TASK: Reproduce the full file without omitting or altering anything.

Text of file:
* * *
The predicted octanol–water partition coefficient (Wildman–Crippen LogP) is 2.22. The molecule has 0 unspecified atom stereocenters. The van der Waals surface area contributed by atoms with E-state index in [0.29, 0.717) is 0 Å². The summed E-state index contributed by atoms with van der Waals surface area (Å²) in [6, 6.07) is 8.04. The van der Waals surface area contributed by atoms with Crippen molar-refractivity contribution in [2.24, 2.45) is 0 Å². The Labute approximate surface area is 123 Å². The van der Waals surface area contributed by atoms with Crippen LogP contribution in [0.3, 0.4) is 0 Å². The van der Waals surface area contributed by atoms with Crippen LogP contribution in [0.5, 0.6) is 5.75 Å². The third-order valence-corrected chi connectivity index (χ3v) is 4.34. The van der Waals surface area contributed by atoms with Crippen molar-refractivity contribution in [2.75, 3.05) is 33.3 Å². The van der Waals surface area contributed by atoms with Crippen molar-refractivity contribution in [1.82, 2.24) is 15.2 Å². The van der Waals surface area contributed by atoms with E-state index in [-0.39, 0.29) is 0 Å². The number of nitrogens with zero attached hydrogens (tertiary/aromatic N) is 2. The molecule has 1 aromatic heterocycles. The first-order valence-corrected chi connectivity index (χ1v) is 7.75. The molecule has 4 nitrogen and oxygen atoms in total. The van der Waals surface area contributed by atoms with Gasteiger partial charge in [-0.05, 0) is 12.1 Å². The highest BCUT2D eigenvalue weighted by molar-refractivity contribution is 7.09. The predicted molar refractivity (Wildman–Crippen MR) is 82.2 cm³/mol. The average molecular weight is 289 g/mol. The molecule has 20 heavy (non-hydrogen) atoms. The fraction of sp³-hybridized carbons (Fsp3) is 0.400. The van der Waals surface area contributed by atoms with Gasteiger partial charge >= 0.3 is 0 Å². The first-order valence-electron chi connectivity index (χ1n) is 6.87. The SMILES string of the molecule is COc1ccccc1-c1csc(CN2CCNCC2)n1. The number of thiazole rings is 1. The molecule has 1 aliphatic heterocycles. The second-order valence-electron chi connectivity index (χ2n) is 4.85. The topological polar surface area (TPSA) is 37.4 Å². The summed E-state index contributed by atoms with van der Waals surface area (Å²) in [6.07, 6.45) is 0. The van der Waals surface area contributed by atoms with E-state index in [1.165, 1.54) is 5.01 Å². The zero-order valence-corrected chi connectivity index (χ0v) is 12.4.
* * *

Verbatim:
The predicted octanol–water partition coefficient (Wildman–Crippen LogP) is 2.22. The molecule has 0 unspecified atom stereocenters. The van der Waals surface area contributed by atoms with E-state index in [0.29, 0.717) is 0 Å². The summed E-state index contributed by atoms with van der Waals surface area (Å²) in [6, 6.07) is 8.04. The van der Waals surface area contributed by atoms with Crippen molar-refractivity contribution in [2.24, 2.45) is 0 Å². The Labute approximate surface area is 123 Å². The van der Waals surface area contributed by atoms with Crippen LogP contribution in [0.3, 0.4) is 0 Å². The van der Waals surface area contributed by atoms with Crippen LogP contribution in [0.5, 0.6) is 5.75 Å². The third-order valence-corrected chi connectivity index (χ3v) is 4.34. The van der Waals surface area contributed by atoms with Crippen molar-refractivity contribution in [2.75, 3.05) is 33.3 Å². The van der Waals surface area contributed by atoms with Crippen molar-refractivity contribution in [1.82, 2.24) is 15.2 Å². The van der Waals surface area contributed by atoms with E-state index in [-0.39, 0.29) is 0 Å². The number of nitrogens with zero attached hydrogens (tertiary/aromatic N) is 2. The molecule has 1 aromatic heterocycles. The first-order valence-corrected chi connectivity index (χ1v) is 7.75. The molecule has 4 nitrogen and oxygen atoms in total. The van der Waals surface area contributed by atoms with Gasteiger partial charge in [-0.05, 0) is 12.1 Å². The highest BCUT2D eigenvalue weighted by molar-refractivity contribution is 7.09. The predicted molar refractivity (Wildman–Crippen MR) is 82.2 cm³/mol. The average molecular weight is 289 g/mol. The molecule has 20 heavy (non-hydrogen) atoms. The fraction of sp³-hybridized carbons (Fsp3) is 0.400. The van der Waals surface area contributed by atoms with Gasteiger partial charge >= 0.3 is 0 Å². The first-order valence-electron chi connectivity index (χ1n) is 6.87. The SMILES string of the molecule is COc1ccccc1-c1csc(CN2CCNCC2)n1. The number of thiazole rings is 1. The molecule has 1 aliphatic heterocycles. The second-order valence-electron chi connectivity index (χ2n) is 4.85. The topological polar surface area (TPSA) is 37.4 Å². The summed E-state index contributed by atoms with van der Waals surface area (Å²) in [6.07, 6.45) is 0. The van der Waals surface area contributed by atoms with E-state index in [1.165, 1.54) is 5.01 Å². The zero-order valence-corrected chi connectivity index (χ0v) is 12.4.